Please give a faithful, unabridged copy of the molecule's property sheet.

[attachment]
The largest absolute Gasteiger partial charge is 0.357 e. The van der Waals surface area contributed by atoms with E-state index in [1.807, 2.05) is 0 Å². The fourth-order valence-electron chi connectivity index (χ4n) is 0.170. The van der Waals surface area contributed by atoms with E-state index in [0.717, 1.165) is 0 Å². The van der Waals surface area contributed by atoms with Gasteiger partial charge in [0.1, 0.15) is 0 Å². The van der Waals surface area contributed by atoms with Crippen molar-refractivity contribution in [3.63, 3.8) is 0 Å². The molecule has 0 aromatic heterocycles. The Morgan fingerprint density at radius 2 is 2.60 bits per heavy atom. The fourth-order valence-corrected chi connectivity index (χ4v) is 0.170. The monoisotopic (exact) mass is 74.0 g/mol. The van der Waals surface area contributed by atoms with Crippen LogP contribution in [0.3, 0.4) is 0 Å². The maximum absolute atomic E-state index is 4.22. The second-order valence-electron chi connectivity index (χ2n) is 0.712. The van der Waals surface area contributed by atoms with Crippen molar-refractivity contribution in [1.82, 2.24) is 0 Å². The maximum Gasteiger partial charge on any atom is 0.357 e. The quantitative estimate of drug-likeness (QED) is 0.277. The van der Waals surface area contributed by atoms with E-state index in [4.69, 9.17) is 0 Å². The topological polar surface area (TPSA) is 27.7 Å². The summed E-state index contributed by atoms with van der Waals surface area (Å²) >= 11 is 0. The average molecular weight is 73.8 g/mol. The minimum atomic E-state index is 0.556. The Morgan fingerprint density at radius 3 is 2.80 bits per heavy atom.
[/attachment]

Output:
The largest absolute Gasteiger partial charge is 0.357 e. The van der Waals surface area contributed by atoms with E-state index in [1.807, 2.05) is 0 Å². The fourth-order valence-electron chi connectivity index (χ4n) is 0.170. The van der Waals surface area contributed by atoms with E-state index in [0.717, 1.165) is 0 Å². The van der Waals surface area contributed by atoms with Gasteiger partial charge in [0.1, 0.15) is 0 Å². The van der Waals surface area contributed by atoms with Crippen molar-refractivity contribution in [3.63, 3.8) is 0 Å². The molecule has 0 aromatic heterocycles. The Morgan fingerprint density at radius 2 is 2.60 bits per heavy atom. The fourth-order valence-corrected chi connectivity index (χ4v) is 0.170. The monoisotopic (exact) mass is 74.0 g/mol. The van der Waals surface area contributed by atoms with Crippen LogP contribution in [0.3, 0.4) is 0 Å². The maximum absolute atomic E-state index is 4.22. The second-order valence-electron chi connectivity index (χ2n) is 0.712. The van der Waals surface area contributed by atoms with Crippen molar-refractivity contribution in [1.82, 2.24) is 0 Å². The maximum Gasteiger partial charge on any atom is 0.357 e. The quantitative estimate of drug-likeness (QED) is 0.277. The van der Waals surface area contributed by atoms with E-state index in [4.69, 9.17) is 0 Å². The topological polar surface area (TPSA) is 27.7 Å². The summed E-state index contributed by atoms with van der Waals surface area (Å²) >= 11 is 0. The average molecular weight is 73.8 g/mol. The minimum atomic E-state index is 0.556. The Morgan fingerprint density at radius 3 is 2.80 bits per heavy atom.